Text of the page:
Describing a hunt in Slovenia

Yesterday (11/12/2016) I attended a traditional hunt in Slovenia.  A group of hunting friends arranged a hunt in a Govt. territory in the south eastern part of the country near the border with Croatia. This hunting area has a large population of Red Deer, Pigs and Brown Bear. It is a typically wooded forest area.

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This particular Govt. game area is required (called a plan) to shoot 200 red deer and a certain number of pigs (I forgot to ask what that number was) by the end of 2016. The plan is a structured and enforceable requirement based on game counts for the management of game. They were far behind their compulsory quota making our hunt possible.

I do not know how costs were apportioned but I was part of a group of about 20 that each contributed 80 Euro to the days driven hunts and a meal after. At the start of the hunt we were told which animals we were permitted to shoot because every animal had to be part of achieving their annual planned off-take. On this hunt we were allowed to shoot all pigs, female red deer and young red deer males with horns not extending past the height of their ears.  Fox were also permitted to shoot; I gave up on 2 occasions to shoot a fox because often pigs follow the fox and I did not want to create a noise that would detract from the bigger picture.

The meat from the game is kept by the Govt. because we were hunting in a Govt. area. They sell the animals to the venison market and proceeds are used to maintain the game area and feed animals in winter.

After driving for just over an hour from Ljubljana on a secondary type of road we arrived at our meeting place, a local restaurant (Gostilna) in close proximity to the hunting area. Here everyone gathered for a coffee or something stronger and the paperwork for the hunt was completed.  I used the opportunity to jump into a change room and put my thermal clothing on because leaving Ljubljana at -4C I did not expect temperatures of -8C at the hunting area.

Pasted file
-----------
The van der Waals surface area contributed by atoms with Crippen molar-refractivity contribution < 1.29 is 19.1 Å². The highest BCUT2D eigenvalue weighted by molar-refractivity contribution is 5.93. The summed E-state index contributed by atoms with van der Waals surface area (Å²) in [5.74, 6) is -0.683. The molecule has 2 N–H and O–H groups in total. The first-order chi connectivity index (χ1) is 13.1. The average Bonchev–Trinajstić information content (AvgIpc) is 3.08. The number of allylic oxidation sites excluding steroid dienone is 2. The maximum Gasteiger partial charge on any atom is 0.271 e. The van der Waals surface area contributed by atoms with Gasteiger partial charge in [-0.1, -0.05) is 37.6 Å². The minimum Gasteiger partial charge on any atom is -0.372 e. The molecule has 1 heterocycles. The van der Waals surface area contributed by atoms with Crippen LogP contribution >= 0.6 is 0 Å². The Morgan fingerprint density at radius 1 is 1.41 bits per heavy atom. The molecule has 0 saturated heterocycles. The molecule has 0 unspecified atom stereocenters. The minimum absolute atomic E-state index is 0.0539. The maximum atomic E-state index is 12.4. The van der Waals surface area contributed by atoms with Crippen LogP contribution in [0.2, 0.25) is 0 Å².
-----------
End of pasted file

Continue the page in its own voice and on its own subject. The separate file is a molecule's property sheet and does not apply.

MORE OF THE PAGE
In the picture below is Ales Spendal (middle) and Tinus (right) who organised the day for his group of hunting friends.  Typical and necessary with temperatures well below freezing point we are pictured drinking a shot of Chivas Regal before starting the day.

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The hunt was a driven hunt meaning that hunters are placed in an organised pattern with “beaters” and their dogs pushing the game. It is compulsory in this format of hunting to wear high visibility clothing (and a good idea). The day comprised of 3 sessions of the driven hunt; after each we would gather, congratulate the successful hunters, have a small snaps to warm up and prepare for the next driven session. The picture below is a typical scene between the driven sessions.

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The last driven hunt ended at about 15h30 when the light started to fade rapidly and the warmth of a beautiful sunny day began reversing into the cold of winter shadows. We love cold winters because that is how it is supposed to be; warmer climates and especially warmer spells in the winter period create havoc with nature; the reason most bears are no-longer sleeping like they did in the past.  For this reason I was told how to react if confronted by a bear because shooting a bear is only allowed in self defense and after numerous attempts to shout it off. Important is to warn the bear of your presence early on so that he is not surprised by your close encounter causing him to act irrationally.

All hunters and helpers congregate at the end of the hunt in a closing ceremony. I find this tradition truly amazing even though I cannot follow what is being said because (pathetically) I still do not speak Slovene. Hunters throughout the world attest to the comradery of the hunt and even though I do not speak Slovene I feel at home with lovers of the nature and truly awesome people who appreciate the simple things in life.

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After the traditional closing ceremony and more drinks around vehicles we head back to the local Gostilna for our evening meal. The day is not over until after friends have enjoyed the company of each other, consuming an abundance of good food, drink and sharing stories of the day.  The picture below is the local Gostilna that hosted our closing get-together.

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My lessons learnt include preparation the night before so that you remember to take proper clothing, gear, eats and drinks for the many hours spent in the forests. A stool or a backpack with a chair is essential,  you cannot stand all day or sit on frozen ground. Autumn leaves are scattered all over so it is hard to imagine cleaning a space from where you plan to shoot from, but it is possible and matters.  I always select a tree from which to take cover and to use as a shooting support. Probably the most important item not to forget is a HAT because this is a key part of the traditional ceremonies before and after the hunt and to fix a leaf from a tree if you shoot an animal (the other part is placed in the mouth of the deer – to signal the last bite). After each driven hunt session it is easy to see who was successful and therefore who to congratulate.

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Hunting in Slovenia is an essential part of the management of game and the conservation of their animals. Hunting is carried out in a responsible manner and with respect to their environment. Centuries of tradition are maintained and I am truly privileged to have been included as a local.